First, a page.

• Scheduled and ad hoc client rounds or checks;
    • Rationale for increasing privileges and / or passes or decreasing the level of observation.

Mitigation Strategies

Care Processes    

  • Adopt a standardized, evidence-based suicide risk assessment and screening tool(s) that includes clearly defined triggers for client assessments and reassessments (Canadian Patient Safety Institute & Mental Health Commission of Canada, 2021).
  • Adopt a standardized client observation algorithm or decision aid that includes (but is not limited to):
    • Standardized and clearly defined classification for each level of observation or supervision;
    • The need to communicate the client’s level of observation or supervision during handovers or transitions;
    • Who has authority to reduce or increase the level of observation or supervision, and under what circumstances.
  • Implement strategies to support an adequate and safe level of coverage and client supervision during periods of lower staffing levels.
  • Implement strategies to ensure individually tailored care plans are developed and implemented for at risk clients, including (but not limited to) a formal safety plan that includes a plan for foreseeable self-harm incidents (e.g., whether ‘closed door’ or ‘open’ door is required for showering, bathing, using the toilet, or sleeping; potential client triggers such as the presence of a family member or police officer).
  • Implement strategies to ensure the care plan, including the safety plan, is readily available to all involved care providers.
  • Adopt a standardized protocol for client passes and privileges (Alberta Health Services, 2016) (Byrick & Walker-Renshaw, 2016) (BC Mental Health and Addiction Services, 2011). 

Additional Considerations

Key elements to consider in a standardized client passes and privileges protocol:
  • The need for and type of assessments or evaluations to be performed before off-unit privileges are granted;
  • Who can authorize passes and privileges, and under what circumstances;
  • Logistics of the pass or privilege;
  • The requirement that all clients formally sign in and out with a staff member.
  • Adopt a standardized contraband protocol. 

Additional Considerations

Key elements to consider a standardized contraband protocol:
  • A comprehensive list of potentially harmful and prohibited items;
  • The requirement that all family, friends, and visitors (police, etc.) check-in with staff for a review of contraband items.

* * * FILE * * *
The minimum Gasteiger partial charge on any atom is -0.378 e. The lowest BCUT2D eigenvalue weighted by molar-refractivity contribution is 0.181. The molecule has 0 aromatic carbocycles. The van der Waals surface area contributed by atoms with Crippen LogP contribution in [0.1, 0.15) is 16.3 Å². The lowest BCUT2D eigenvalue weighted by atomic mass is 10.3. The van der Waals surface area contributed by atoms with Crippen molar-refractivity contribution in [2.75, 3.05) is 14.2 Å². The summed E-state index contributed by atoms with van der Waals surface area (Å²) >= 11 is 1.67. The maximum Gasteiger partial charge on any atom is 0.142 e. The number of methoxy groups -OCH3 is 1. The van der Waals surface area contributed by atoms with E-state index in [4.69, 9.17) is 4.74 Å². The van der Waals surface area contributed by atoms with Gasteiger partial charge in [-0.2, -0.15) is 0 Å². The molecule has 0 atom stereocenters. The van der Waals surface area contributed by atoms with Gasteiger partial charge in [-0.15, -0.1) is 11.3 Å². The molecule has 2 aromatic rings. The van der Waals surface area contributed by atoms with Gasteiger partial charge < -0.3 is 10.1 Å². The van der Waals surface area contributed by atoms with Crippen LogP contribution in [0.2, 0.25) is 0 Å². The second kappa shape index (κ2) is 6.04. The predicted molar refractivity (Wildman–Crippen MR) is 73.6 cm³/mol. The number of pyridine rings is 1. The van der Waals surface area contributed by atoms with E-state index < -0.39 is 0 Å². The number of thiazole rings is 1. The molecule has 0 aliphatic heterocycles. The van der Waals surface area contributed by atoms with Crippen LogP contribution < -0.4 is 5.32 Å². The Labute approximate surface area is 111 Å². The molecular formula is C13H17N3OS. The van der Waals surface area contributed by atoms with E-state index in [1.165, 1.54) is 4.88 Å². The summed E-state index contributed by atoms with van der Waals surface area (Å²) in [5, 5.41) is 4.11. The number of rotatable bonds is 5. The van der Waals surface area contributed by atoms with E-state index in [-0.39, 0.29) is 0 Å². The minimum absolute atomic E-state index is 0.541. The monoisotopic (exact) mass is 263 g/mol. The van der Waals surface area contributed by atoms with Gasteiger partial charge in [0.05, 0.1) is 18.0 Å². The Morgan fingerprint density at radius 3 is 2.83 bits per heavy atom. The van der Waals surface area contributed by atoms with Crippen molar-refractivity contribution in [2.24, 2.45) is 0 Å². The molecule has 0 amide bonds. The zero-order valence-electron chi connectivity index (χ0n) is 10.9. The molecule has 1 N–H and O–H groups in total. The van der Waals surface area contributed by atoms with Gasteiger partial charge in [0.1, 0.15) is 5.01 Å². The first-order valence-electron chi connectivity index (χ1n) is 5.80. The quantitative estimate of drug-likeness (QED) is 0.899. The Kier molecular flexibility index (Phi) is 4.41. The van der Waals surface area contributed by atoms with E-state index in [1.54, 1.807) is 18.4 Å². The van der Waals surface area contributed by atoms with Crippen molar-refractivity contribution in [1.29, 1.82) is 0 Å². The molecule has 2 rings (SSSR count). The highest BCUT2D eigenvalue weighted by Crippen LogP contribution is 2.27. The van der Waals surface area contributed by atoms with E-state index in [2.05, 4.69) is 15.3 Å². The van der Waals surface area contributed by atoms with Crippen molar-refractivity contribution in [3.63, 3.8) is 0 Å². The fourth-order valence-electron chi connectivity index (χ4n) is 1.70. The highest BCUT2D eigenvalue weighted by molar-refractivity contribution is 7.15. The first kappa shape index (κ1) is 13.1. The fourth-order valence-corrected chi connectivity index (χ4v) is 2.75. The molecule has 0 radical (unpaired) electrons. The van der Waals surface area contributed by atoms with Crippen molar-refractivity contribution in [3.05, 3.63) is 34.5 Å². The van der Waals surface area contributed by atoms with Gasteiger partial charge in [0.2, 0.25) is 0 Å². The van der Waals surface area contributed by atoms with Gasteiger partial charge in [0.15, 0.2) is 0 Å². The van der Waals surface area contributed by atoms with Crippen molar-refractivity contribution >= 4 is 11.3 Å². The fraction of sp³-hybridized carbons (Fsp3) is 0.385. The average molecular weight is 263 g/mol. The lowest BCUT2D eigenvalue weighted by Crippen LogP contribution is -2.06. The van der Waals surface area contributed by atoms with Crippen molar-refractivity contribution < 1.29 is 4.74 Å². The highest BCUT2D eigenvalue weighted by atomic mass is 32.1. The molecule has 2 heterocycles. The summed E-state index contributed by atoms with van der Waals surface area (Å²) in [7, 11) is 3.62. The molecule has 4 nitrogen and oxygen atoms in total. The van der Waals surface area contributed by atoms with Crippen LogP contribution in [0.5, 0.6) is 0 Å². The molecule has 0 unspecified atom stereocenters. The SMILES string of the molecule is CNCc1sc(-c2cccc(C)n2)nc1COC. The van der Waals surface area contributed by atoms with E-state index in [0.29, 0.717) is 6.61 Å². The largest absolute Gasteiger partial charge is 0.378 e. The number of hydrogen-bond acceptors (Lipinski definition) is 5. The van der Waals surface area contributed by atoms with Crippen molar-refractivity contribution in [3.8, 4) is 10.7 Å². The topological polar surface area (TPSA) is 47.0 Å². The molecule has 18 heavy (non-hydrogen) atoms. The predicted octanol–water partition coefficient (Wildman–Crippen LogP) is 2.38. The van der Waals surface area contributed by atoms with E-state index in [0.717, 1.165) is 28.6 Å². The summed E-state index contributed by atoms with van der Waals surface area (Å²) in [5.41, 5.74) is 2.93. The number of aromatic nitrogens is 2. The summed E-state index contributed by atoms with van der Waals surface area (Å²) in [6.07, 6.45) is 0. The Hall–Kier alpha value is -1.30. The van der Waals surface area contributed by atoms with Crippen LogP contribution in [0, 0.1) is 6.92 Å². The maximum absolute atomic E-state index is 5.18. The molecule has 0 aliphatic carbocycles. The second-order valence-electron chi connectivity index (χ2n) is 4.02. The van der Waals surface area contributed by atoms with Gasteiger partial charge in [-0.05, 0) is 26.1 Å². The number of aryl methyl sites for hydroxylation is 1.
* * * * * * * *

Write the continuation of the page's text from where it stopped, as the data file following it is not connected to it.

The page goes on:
• Adopt ED-specific suicide risk assessment tools and care guidelines (Canadian Patient Safety Institute & Mental Health Commission of Canada, 2021) which require in-person assessment of all at risk clients by a mental health crisis team member before discharge.
  • Implement evidence-based strategies to support high risk clients post-discharge (inpatient units and ED).

Incident / Emergency Response

  • Implement formal processes to follow-up on registered at risk clients (inpatient, ED and ambulatory / clinic clients) who leave without being assessed or who are absent without explanation for scheduled appointments (Gerardi, 2007).
  • Implement a standardized evidence-based rapid response protocol for unauthorized leaves, elopements, and / or missing at risk clients (Emanuel, et al., 2017) (Gerardi, 2007).

Additional Considerations

Key elements to consider in a rapid response protocol for unauthorized leaves, elopements or missing at risk clients:
  • Search procedures defining staff roles and responsibilities, including the need to conduct timely searches regardless of the client’s voluntary or involuntary admission status;
  • Immediate notification of the MRP (versus notification after the search);
  • Timely notification of the family or substitute decision maker and police;
  • Privacy considerations (note: breach of the client’s privacy may be required if the client poses an imminent threat of harm to themselves or a third party).
  • Implement a standardized incident response protocol for all in-care suicide attempts and deaths (Ballard, et al., 2008).

Team Training and Education 

  • Implement formal strategies to support and enhance the teams’ clinical knowledge, skills (technical and non-technical), and practical experience surrounding the prevention, recognition, and response to suicide risk, prevention, management, and response, including (but not limited to), scheduled interprofessional and cross-department skill drills and simulations. 
  • Ensure the team training and education strategies consider or involve: 
    • Practitioner and team situation awareness and human factors;
    • Knowledge, skills, and practical experience required for the given care setting;
    • Program areas or sites with limited practical experience with at risk clients such as EDs and medical-surgical units; 
    • “Sitters”, unregulated care providers, locums, agency, contracted care providers in addition to regulated health professionals.

Client and Family-Centre Care

  • Engage client and family advisors in the development / review of the program’s standardized evidence-informed client and family education, training and discharge planning, and follow-up process for clients. 
  • With the client’s consent, involve the client’s family in discharge planning; develop a formal process to ensure client and family concerns related to discharge planning (e.g., lack of community supports and resources for at risk transgender youth in home community) are documented, shared with, and acknowledged by the interdisciplinary care team (National Action Alliance for Suicide Prevention, 2019) (CAMH, 2020).